The Living Dock

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					                   The Living Dock
Subject: Science


Length: 30 minutes                             Materials: The Living Dock worksheet;
Location: Indoors/Outdoors                     fact sheet; collecting pan




Objectives: To understand the concept of a
fouling community. To show the diversity
found in such a community. To observe the
adaptations of organisms.


Methods: Students will observe the fouling
community in its habitat and under dissecting
scopes.


Background: The fouling community is a specialized group of organisms that grow
on hard surfaces in marine waters. These creatures begin their life as plankton and
then attach to a hard surface. Hard surfaces along the Georgia coastline are rare.
Within four hours of a surface being placed in the water, bacteria start growing on that
surface, changing it, making it more attractive to other organisms. Each successive
group of organisms changes the surface and thus the community changes too. Soon
nothing can be seen except life! It is in the form of sea lettuce, sea weed, oysters,
barnacles, sea squirts, fish, shrimp and many others. In The Living Dock, Jack Rudloe
states " I doubt that any habitat in the world has the competition for space that a fouling
community has. Every inch on a dock is colonized by barnacles, oysters, hydroids or
sponges, each trying to push the other out or coat it over." Organisms can be
smothered, squeezed out or pushed off.

This amazing conglomeration of life is a wonderful thing - unless it is growing on the
bottom of your boat. The additional mass and increased friction of critters in the water
weighs and slows the boat down. This community of life fouls the bottom of the boat,
thus the name fouling community.
Once attached, the organisms rely on the water to bring them food and oxygen while
carrying away their waste. Some of this life grows in areas that are alternately exposed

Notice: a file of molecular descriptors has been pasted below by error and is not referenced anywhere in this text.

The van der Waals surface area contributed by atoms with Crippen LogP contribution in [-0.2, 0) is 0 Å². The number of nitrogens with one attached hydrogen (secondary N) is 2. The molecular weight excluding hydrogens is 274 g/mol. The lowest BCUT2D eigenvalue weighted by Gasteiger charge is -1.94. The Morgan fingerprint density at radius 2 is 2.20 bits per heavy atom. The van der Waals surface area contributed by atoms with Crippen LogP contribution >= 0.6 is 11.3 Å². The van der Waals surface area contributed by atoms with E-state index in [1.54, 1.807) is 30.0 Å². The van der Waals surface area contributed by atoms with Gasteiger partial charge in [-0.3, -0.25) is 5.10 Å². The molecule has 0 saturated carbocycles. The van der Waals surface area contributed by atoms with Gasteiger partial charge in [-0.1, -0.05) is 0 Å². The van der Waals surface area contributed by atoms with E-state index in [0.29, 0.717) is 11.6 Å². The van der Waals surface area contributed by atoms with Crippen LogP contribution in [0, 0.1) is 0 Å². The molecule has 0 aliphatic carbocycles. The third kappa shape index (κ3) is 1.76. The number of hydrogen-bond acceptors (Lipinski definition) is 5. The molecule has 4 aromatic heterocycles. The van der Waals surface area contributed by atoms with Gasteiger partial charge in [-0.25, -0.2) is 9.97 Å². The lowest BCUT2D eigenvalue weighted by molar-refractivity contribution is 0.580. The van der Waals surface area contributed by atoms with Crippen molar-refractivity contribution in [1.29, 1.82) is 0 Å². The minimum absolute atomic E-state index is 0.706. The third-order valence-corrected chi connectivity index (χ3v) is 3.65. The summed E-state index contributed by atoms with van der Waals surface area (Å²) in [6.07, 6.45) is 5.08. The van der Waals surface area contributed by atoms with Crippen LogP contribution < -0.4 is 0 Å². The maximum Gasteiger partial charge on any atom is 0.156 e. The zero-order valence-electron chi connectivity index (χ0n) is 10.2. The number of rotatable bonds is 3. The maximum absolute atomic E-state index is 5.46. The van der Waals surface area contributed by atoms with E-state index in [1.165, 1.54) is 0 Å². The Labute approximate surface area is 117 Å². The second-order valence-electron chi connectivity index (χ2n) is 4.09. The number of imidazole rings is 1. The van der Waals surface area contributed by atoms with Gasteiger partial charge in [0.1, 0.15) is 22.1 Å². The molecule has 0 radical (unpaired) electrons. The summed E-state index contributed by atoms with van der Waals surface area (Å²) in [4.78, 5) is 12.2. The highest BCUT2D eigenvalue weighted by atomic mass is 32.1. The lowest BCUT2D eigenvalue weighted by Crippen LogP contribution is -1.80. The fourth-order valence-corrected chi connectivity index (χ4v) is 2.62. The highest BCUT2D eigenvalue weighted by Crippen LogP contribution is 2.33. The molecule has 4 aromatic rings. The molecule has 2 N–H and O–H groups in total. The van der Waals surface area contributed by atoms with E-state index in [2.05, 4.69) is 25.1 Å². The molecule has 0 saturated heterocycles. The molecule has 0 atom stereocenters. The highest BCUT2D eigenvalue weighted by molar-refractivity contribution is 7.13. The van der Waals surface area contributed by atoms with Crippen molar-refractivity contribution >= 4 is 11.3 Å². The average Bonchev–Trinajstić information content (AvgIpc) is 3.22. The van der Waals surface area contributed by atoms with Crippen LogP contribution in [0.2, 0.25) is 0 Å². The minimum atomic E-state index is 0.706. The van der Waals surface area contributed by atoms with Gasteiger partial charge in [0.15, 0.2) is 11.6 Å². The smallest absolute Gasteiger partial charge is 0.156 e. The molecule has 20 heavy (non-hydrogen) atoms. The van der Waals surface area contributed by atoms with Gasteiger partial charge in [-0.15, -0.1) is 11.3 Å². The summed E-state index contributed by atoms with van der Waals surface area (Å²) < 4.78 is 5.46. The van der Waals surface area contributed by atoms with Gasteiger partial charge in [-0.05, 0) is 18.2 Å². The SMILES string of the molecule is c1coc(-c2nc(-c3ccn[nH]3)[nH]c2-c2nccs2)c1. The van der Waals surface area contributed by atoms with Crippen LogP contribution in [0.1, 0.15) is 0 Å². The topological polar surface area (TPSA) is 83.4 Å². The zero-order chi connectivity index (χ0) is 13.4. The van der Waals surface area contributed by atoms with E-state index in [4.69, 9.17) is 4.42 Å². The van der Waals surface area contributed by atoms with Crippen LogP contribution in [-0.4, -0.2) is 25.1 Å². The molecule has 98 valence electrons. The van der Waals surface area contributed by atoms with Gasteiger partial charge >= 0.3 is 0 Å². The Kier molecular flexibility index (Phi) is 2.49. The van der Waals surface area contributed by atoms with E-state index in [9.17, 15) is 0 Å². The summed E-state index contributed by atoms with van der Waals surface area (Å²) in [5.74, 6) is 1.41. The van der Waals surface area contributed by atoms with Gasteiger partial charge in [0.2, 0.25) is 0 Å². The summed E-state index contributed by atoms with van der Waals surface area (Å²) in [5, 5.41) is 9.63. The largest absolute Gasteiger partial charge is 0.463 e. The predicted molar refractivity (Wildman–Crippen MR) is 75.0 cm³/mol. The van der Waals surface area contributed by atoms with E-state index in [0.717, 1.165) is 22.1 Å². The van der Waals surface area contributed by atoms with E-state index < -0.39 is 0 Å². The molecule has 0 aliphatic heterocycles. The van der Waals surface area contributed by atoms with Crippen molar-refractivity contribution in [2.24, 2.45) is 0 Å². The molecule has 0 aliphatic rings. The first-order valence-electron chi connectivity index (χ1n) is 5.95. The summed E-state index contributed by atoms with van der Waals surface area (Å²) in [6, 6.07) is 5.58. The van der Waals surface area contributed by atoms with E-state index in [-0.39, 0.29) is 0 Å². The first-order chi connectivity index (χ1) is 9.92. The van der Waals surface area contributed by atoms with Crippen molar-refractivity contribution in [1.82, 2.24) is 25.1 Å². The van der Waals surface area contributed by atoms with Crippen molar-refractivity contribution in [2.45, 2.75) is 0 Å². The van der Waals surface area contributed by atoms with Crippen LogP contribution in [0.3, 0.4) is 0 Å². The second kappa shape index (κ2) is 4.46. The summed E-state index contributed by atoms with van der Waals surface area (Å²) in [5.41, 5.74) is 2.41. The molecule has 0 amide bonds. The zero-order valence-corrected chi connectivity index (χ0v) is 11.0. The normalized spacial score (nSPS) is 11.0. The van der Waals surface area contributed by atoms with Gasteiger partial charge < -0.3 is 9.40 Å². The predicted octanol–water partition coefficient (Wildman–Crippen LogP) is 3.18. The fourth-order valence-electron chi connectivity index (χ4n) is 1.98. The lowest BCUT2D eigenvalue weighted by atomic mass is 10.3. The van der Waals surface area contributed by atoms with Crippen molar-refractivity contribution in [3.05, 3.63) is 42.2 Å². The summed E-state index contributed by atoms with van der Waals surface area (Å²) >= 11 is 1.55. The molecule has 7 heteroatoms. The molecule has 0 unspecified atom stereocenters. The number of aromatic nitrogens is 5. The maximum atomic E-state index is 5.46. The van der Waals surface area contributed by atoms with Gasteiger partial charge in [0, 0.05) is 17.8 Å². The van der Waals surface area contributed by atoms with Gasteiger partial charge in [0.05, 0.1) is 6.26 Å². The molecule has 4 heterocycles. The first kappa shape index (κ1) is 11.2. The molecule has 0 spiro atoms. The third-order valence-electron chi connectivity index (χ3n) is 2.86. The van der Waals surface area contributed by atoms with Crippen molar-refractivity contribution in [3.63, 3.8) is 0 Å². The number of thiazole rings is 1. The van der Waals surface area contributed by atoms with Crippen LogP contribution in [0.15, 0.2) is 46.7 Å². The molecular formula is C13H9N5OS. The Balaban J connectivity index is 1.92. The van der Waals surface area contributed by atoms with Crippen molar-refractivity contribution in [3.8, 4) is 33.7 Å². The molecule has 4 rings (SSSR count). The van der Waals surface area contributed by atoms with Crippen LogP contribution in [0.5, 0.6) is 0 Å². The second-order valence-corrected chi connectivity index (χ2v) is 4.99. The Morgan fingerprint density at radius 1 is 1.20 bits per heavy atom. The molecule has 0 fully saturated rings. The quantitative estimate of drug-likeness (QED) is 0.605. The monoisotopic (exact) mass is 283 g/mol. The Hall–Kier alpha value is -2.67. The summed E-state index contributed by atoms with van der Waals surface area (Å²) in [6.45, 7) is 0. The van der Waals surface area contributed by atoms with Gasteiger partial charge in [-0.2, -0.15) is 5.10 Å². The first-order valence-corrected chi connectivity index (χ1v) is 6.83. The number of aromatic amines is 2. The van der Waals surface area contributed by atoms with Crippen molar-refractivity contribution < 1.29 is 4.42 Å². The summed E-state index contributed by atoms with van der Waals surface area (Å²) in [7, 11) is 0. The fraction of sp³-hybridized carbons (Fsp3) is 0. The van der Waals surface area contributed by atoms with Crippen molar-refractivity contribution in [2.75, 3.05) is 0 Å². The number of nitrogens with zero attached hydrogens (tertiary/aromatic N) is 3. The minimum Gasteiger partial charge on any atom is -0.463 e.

and covered by the water. Special adaptations allow them to survive these changes.
Barnacles and oysters close their shells tightly. Fish and shrimp head for deeper
waters. Each has its role to play in this special community.


Procedure:
- Explain the fouling community to the students. Have them name the various hazards
of living in such an area (temperature and salinity changes, competition, dehydration if
in the intertidal zone)

-Take them to the dock. Caution them about the floating dock and safety concerns.
Have the students lay on the dock with just their head hanging over. With careful
observation, they can see the fouling community in all its activity.

- Once the students have spent 5 minutes for observation, hand them the worksheet
"The Living Dock." They should circle all the organisms they see from their
observation point. Have them make note of the behavior of each of those organisms.

- Ask the students how these organisms feed. What are they eating?


Evaluation: Have the students define a fouling community. Ask the students what
kind of adaptations allow the fouling community to survive the changes in its
environment. Have them name some fouling community members.
                          The Living Dock




sea lettuce                       mussels                           oysters




red algae                         tunicates                         limpets




sea anemone                       sea whip                          blennies




bryozoan                          hydrozoan                         sponge




sea roach                  grass shrimp             brittle stars




              blue crab                       polychaete worm
            THE LIVING DOCK FACT SHEET
Sea lettuce    Two cells thick, green, near water surface. Edible

Red algae      Red pigment masks chlorophyll, some species edible.

Mussels        Bivalve, attach by byssal threads, filter feeders, filters 9
               gal water per hour. All species edible, but not all are palatable.

Oysters        Bivalve, commercially valuable, filter feeder, changes sex after
               6 months (to female), lives approximately ten years.

Limpets        Univalve, algae eater, stays in same place--hugs tightly, edible.

Sea anemone    Stinging cells, eats fish, detritus, plankton, not sessile.

Blennie        Small fish, detritus eater, hides in shells.

Blue Crab      Back legs adapted for swimming, blue claws, edible. Males
               have a narrow apron, females a wide, rounded apron for
               carrying eggs.

Grass shrimp   Translucent, detritus eater, food for crabs/fish. Eggs tucked
               under abdomen.

Sea whip       Soft coral (Gorgonian), colony of animals, yellow/purple, filter
               feeders.

Bryozoan       Moss animal, filter feeder, colony of animals.

Hydrozoan      Colonial animal, colonies branch causing a resemblance to
               plants, have minute tentacles, related to jellyfish.

Sponge         Encrusting colony of animals, filter feeders, colors range from
               tan to yellow to red or purple.

Sea roach      Isopod, runs over edges, scavenger.
Brittlestars     Echinoderm, radial symmetry, feeds on bentic animals.

Polychaete Worm Segmented worms with tentacle-like appendages on head,
            some free-swimming, some make tubes out of sand, mud.

Tunicates        Also called sea squirts, chordates, filter feeders, has 2 siphons.